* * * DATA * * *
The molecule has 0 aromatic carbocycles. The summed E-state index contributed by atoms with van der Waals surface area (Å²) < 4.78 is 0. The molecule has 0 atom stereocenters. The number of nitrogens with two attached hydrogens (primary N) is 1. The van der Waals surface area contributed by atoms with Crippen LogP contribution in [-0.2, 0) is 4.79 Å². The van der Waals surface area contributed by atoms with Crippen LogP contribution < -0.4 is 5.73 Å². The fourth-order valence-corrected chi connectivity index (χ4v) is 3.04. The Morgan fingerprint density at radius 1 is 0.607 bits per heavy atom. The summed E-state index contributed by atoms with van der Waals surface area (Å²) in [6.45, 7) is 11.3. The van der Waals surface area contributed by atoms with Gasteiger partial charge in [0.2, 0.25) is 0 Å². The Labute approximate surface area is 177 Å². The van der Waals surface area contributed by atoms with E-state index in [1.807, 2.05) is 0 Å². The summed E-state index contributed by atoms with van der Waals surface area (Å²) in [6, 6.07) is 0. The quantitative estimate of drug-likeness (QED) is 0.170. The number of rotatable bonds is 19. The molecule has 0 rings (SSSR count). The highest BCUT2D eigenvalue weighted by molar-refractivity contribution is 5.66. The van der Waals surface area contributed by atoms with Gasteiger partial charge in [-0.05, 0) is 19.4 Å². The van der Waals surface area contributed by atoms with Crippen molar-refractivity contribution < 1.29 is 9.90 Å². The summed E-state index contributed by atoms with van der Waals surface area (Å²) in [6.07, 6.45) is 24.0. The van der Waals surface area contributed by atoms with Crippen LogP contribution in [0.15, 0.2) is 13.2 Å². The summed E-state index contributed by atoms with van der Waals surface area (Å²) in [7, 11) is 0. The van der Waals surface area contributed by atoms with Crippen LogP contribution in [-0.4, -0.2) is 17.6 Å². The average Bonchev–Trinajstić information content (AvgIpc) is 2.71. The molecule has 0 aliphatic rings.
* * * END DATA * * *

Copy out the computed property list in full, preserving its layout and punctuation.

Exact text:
The molecule has 0 aromatic carbocycles. The summed E-state index contributed by atoms with van der Waals surface area (Å²) < 4.78 is 0. The molecule has 0 atom stereocenters. The number of nitrogens with two attached hydrogens (primary N) is 1. The van der Waals surface area contributed by atoms with Crippen LogP contribution in [-0.2, 0) is 4.79 Å². The van der Waals surface area contributed by atoms with Crippen LogP contribution < -0.4 is 5.73 Å². The fourth-order valence-corrected chi connectivity index (χ4v) is 3.04. The Morgan fingerprint density at radius 1 is 0.607 bits per heavy atom. The summed E-state index contributed by atoms with van der Waals surface area (Å²) in [6.45, 7) is 11.3. The van der Waals surface area contributed by atoms with Gasteiger partial charge in [0.2, 0.25) is 0 Å². The Labute approximate surface area is 177 Å². The van der Waals surface area contributed by atoms with E-state index in [1.807, 2.05) is 0 Å². The summed E-state index contributed by atoms with van der Waals surface area (Å²) in [6, 6.07) is 0. The quantitative estimate of drug-likeness (QED) is 0.170. The number of rotatable bonds is 19. The molecule has 0 rings (SSSR count). The highest BCUT2D eigenvalue weighted by molar-refractivity contribution is 5.66. The van der Waals surface area contributed by atoms with Gasteiger partial charge in [-0.05, 0) is 19.4 Å². The van der Waals surface area contributed by atoms with Crippen molar-refractivity contribution < 1.29 is 9.90 Å². The summed E-state index contributed by atoms with van der Waals surface area (Å²) in [6.07, 6.45) is 24.0. The van der Waals surface area contributed by atoms with Crippen LogP contribution in [0.15, 0.2) is 13.2 Å². The summed E-state index contributed by atoms with van der Waals surface area (Å²) in [7, 11) is 0. The van der Waals surface area contributed by atoms with Crippen LogP contribution in [-0.4, -0.2) is 17.6 Å². The average Bonchev–Trinajstić information content (AvgIpc) is 2.71. The molecule has 0 aliphatic rings.